05 July, 2009

“1 Malaysia” and "half past six country" ?

Prime Minister Datuk Seri Najib Tun Razak, in his maiden speech as the new prime minister, told Malaysians that his administration would strive to live up to the slogan "One Malaysia. People First. Performance Now."

He said the government would adopt "new approaches for new times -- a government that places a priority on performance, because the people must come first."

"We must reach out to all parts of Malaysia... to all our diverse communities. In our national discourse and in pursuing our national agenda, we must never leave anyone behind," he said.

"We must reach out to the many who may have been disaffected and left confused by political games, deceit and showmanship," he said.

Just what exactly is the meaning and definition of the “1 Malaysia” concept that our dearly beloved Prime Minister has been promoting since his elevation to office?

According to his answer in Parliament to 14 MPs from across party lines, it’s not a new concept. In fact, he states that it’s the goal of national unity envisioned by past prime ministers of this nation with a different approach and method according to the current condition of the world.

The Prime Minister also states, on record, that the 1 Malaysia concept is the guideline on how to achieve “bangsa Malaysia”, which translates into English as a “Malaysian race”.

Our Prime Minister also states that the primary aspect of the 1 Malaysia concept has three core elements. These are:

• Mutual acceptance amongst the races and peoples of Malaysia

• Nationalism based on principles of the Federal Constitution and the Rukunegara

• Social justice

Allow me to reproduce this piece:

The malaise of 1 Malaysia - The Malaysian Insider

Non-Malays must have felt like bit players today reading comments from Datuk Seri Najib Tun Razak, the man who promised that he would usher in a new era of equality for all Malaysians.

He appealed to PAS to reconsider the proposal to form a unity government with Umno, saying that the Islamic party should not allow political considerations to get in the way of uniting the Malay/Muslim community.

But what about the rest of the country? What about the Chinese, Indians, Kadazandusuns, Dayaks, Sikhs, Eurasians and others? What role will they play in a Malay unity government? Who will look after the interests of non-Malays? Will crumbs be tossed their way?

Najib attempted to assure non-Malays that they have nothing to fear but his answer only served to raise red flags.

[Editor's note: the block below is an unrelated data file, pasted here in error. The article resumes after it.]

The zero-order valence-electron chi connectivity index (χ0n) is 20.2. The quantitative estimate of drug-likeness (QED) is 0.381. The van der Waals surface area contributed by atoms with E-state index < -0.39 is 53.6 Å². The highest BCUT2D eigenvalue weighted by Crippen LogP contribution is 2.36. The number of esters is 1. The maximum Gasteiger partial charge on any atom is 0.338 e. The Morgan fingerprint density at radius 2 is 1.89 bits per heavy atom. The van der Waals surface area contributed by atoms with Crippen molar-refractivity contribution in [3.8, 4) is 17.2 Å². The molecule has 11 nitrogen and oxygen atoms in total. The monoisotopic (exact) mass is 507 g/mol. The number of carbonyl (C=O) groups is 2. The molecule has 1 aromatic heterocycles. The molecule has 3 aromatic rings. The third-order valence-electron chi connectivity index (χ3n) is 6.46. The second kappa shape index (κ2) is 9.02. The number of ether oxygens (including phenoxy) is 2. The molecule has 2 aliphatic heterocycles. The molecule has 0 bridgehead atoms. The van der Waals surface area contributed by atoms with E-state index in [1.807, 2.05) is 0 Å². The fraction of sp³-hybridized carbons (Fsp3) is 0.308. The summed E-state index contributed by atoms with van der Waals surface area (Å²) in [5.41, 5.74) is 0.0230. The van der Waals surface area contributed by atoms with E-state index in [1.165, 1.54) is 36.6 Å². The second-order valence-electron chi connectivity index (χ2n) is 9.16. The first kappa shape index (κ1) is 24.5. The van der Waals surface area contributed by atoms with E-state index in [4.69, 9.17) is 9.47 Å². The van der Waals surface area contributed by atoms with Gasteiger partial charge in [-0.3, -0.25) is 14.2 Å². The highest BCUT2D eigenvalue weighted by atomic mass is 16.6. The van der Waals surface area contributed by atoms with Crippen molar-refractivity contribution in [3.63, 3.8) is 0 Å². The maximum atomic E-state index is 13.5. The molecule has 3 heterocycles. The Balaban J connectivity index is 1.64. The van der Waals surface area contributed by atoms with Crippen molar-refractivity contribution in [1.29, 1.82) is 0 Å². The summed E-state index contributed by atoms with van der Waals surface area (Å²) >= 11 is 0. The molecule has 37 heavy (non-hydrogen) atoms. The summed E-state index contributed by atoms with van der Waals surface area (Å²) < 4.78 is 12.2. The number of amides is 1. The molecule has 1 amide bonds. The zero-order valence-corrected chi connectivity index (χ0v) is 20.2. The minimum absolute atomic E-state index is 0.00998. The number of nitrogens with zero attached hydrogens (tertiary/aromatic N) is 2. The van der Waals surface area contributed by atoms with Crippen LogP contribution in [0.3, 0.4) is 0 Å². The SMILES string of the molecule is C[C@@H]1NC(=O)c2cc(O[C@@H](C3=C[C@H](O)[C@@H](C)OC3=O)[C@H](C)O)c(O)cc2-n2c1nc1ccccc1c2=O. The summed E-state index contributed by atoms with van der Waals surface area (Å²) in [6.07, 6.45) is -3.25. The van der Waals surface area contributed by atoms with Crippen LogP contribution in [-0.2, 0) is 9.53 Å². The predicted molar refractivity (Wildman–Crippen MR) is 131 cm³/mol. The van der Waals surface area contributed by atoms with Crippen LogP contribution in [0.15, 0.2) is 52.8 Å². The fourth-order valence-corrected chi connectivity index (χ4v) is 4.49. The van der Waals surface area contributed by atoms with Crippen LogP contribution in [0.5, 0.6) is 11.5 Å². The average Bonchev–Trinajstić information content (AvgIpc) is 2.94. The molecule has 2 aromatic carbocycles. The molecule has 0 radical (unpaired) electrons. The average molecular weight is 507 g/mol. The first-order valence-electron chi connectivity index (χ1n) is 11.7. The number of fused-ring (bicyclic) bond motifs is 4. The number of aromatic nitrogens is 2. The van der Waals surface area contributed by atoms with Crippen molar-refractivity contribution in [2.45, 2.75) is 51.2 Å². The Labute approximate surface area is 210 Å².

“Just because there is a unity government doesn’t mean non-Malays will be neglected. They will still have a role,” he said today. How comforting?

Sorry, Mr Prime Minister, non-Malays do not want to be bit players. They do not want minor roles. Chinese, Indians and others do not want to be accorded second-class status.

They yearn to be treated as equals in the only home they have. Little possibility of that happening in a government dominated by Umno/PAS.

Mind you, this is not paranoia. If Umno and its institutions (read: Utusan Malaysia) are insufferable and arrogant with the power vested in them now, one can only shudder at the thought of now intolerant and blind to the rights of other Malaysians they will be with the heft of all Malay political power?

Meanwhile, former prime minister Tun Abdullah Ahmad Badawi described it as a bold step the approach adopted by Prime Minister Datuk Seri Najib Razak to further liberalise the Malaysian economy.

He said Najib, since taking over as prime minister, had implemented several approaches and measures which would bring many benefits to the country.

“The latest approach of further liberalising the economy is a bold measure. The most important thing is that it does not sacrifice the New Economic Policy (NEP), particularly the aspect of eradication of poverty because there is unfinished work here.

“Furthermore, the restructuring of society should also continue to be implemented to ensure racial balance (in terms of employment by sector and occupation as well as economic ownership) so that no one is marginalised or forgotten,” he said

Abdullah's predecessor, Tun Dr Mahathir Mohamad has dismissed the efforts of Prime Minister Datuk Seri Najib Razak to liberalise the economy, saying they were “not going to help anybody”.

The plan seemed designed to make Najib popular, said Dr Mahathir, adding: “It will not help the Chinese, Malays or Indians.”

“I think it's a kind of move more designed towards becoming popular. I don't know if it will help the economy, because Malaysia has been growing since independence,”

“Now that there is a lack of growth, this is due more to external reasons. It's not about internal things,” he told reporters.

When Dr Mahathir retired in October 2003 he promised not to interfere in government,but then, in 2006, he declared Abdullah's government as a 'half past six country' with no guts.", most recently, in his blog che det.com., he asks "Where has the RM253.6 billion, the payments made by Petronas to the Federal Government, from 2004 to 2009 gone to ?", indeed, where's the money gone to ?

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